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Otago Innovation companies help winning scientist

23 June 2005

Otago Innovation companies help winning scientist

Sitting behind Jessica North’s win in the MacDiarmid Young Scientist of the Year award last night are two young Otago companies based at Otago University’s Centre for Innovation.

Jessica is working on her PhD under the supervision of Dr Russell Frew, senior lecturer in chemistry and Director of Iso-trace New Zealand Limited, a University owned company that is offering a range of services using its stable isotope technology. Jessica works as an environmental consultant for Iso-trace.

In her work for her PhD and at Iso-trace, Jessica is focusing on a technique to identify contamination in the environment from the toxic soup that accumulates at the base of landfills.

The technology she has developed has already been used in some commercial applications, through Iso-trace, and the Otago Regional Council may become one of the first regulatory authorities in the world to include isotopic fingerprinting as part of the monitoring required when resource consents are issued for landfills.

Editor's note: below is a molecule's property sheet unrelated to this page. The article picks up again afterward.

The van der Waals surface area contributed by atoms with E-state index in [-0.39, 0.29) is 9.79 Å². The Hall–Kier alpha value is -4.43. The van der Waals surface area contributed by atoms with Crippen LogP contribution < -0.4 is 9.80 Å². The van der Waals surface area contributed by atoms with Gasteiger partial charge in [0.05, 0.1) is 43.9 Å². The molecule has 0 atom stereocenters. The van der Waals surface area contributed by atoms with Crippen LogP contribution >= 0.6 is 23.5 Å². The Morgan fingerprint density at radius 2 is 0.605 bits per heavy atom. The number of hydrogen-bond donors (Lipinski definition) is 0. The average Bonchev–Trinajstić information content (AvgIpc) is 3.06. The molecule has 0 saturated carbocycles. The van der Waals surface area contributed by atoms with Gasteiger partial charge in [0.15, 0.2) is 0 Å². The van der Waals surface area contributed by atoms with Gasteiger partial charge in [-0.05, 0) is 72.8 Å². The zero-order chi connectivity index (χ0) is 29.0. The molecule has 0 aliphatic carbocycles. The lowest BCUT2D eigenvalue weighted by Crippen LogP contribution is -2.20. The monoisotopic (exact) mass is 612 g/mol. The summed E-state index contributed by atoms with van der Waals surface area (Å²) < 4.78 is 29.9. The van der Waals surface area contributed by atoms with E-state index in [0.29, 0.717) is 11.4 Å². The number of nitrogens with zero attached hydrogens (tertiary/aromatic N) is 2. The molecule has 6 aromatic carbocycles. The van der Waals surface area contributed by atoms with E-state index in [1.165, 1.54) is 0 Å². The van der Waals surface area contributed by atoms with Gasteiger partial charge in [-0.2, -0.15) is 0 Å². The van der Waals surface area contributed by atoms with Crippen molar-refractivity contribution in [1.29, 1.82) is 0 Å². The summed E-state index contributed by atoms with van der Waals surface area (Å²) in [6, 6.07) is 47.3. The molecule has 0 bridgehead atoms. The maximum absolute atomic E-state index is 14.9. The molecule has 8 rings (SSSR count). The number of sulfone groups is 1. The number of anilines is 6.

When Jessica decided to enter the MacDiarmid awards, she needed to develop a poster to explain her work.

For that she turned to the team at Straylight Studios, another company based in the Centre for Innovation, which offers a range of services including design, computer game development and web development.

“They did an amazing job, in a very short time, I developed the concept and they worked hard with me to transfer my research into a different medium. We developed a poster including the cartoon approach I’d decided to go for. Their artist and design team came up with wonderful work that simply explains a quite complicated piece of research,” Jessica says.

“My colleagues in Iso-trace have been fantastic especially Dr Rob Van Hale and Ken Neal who at times have been running analysis for me under tight time frames, their advice and help has been invaluable. Prof Warrick Silvester from Waikato has also been very generous with his time and support,” Jessica says.

Dr Frew says the co-operative approach to Jessica’s entry in the awards is a good example of the way the companies in the Centre for Innovation are designed to work.

“We’ve worked with Straylight before. The co-operative approach between the companies is what was foreseen when the Innovation Centre was set up. It’s great to be part of this approach and especially in supporting Jessica in her win of this prestigious award,” Dr Frew says.

ENDS


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